The highlight of my afternoon was speaking to the young hero who saved his Mum from a possible fatality. He is now in his first year of high school, however, he remembers that day as if it happened yesterday. He told me that he can look at his Mum, and know immediately if she is hypo, he virtually matches the glucometer everytime. Tragically, he told me that  both of his mother’s kidneys are failing, and that she is quite unwell. His grandmother intervened at this point and suggested her grandson get something to eat. He was hesistant to leave, but soon found Lance. ( I was touched yet saddened to see him out of the corner of my eye feeling Lance’s skin for clamminess, and suggesting that he should have a drink after such a long ceremony.) His grandmother told me that it was exactly 21 years after diagnosis when her daughter’s kidneys began to show abnormal results in her 3 monthly urine tests. She has deteriorated very quickly, and for a brief moment whilst she was speaking, I felt like I recognised this woman. I studied her face, and suddenly realised that she was me, only 30 years older. There was pain etched across her face as she admitted that she no longer had control anymore over how Diabetes effected her daughter’s life, and in hushed tones, how things weren’t looking good for her; the doctors had told her that by the time a transplant was a possibility, that she would be long gone. I looked at her grandson, who had returned, and quickly changed the subject, changing the focus onto his newly aquired medal, again showering him with praise for his heroic deed.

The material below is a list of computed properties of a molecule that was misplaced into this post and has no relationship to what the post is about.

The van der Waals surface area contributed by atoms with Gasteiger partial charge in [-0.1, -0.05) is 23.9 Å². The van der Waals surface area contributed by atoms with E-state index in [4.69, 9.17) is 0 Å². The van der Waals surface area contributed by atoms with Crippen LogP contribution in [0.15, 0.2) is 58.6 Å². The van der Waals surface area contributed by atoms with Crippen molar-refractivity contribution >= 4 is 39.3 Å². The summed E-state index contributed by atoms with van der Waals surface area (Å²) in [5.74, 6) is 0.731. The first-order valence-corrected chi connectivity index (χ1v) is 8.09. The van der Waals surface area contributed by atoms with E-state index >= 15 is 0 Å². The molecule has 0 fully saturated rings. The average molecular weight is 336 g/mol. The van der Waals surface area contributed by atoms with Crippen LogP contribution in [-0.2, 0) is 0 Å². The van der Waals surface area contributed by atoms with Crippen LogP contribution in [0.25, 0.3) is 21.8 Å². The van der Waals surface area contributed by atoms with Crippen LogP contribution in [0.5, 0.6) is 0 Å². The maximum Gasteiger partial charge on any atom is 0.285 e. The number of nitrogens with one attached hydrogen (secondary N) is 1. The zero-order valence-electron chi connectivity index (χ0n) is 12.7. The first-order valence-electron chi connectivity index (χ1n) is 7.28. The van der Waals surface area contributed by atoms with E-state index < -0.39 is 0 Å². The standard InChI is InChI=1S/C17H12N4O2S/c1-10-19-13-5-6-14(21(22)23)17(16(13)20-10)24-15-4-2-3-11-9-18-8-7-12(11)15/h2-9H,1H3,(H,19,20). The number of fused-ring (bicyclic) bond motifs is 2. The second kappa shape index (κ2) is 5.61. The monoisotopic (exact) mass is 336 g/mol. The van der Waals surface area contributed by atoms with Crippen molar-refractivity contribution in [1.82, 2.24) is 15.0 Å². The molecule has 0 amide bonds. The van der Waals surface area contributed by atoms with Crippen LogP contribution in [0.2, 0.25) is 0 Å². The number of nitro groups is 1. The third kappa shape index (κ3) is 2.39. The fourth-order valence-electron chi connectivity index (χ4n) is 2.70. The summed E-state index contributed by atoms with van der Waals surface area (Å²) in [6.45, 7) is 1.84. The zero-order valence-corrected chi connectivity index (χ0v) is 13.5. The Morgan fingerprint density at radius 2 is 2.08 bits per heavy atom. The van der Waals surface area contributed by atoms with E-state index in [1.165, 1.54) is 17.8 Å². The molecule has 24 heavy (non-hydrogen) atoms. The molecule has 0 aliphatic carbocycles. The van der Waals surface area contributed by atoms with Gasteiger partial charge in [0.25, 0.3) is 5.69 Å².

His grandmother shook my hand upon departing and she concluded with, “Yes, that Type 1 Diabetes is a beggar of a thing. The trouble that it has caused… I’ll pray that your son has some incredible breakthrough to look forward to. But yes, it’s just taken over, it will leave me without my daughter, and my grandson without a mother. It’s a hard life, Kate, and personally, I’ll be glad when it’s over, for her sake. There’s only so much that a person can go through, and she’s had more than her fair share of suffering.” Her voice trailed off, and she took her grandson’s hand, and told him how they were ready to leave.

As they walked out the door, the boy turned his head, and gave me a knowing smile. He and I had something in common, that was an unspoken secret . We are both carers of a loved one with Type 1 Diabetes. He had grown up, nursing his mother through hypoglycaemic attacks, and living the reclusive life of a carer. He was growing anxious to return home to his Mum, his medal and certificate were now secondary. He was more concerned for his mother’s wellbeing whilst he was gone. I knew exactly how he was feeling, no matter how wrong it was that a 13 year old cared for his mother on a full-time basis, I identified with him, as I find it difficult to enjoy myself after a certain amount of time away from Lance.  Horror scenarios begin to run through my head, and even though I berate myself for doing it, I will often ring up my parents and ask for a blood sugar number. So many times, he will be 5 or 6 mmol/L, and my father will reason that he is in fantastic spirits, and how there is nothing wrong with him. However, Lance knows that 5 or 6 mmol/L means drop everything and get something to eat.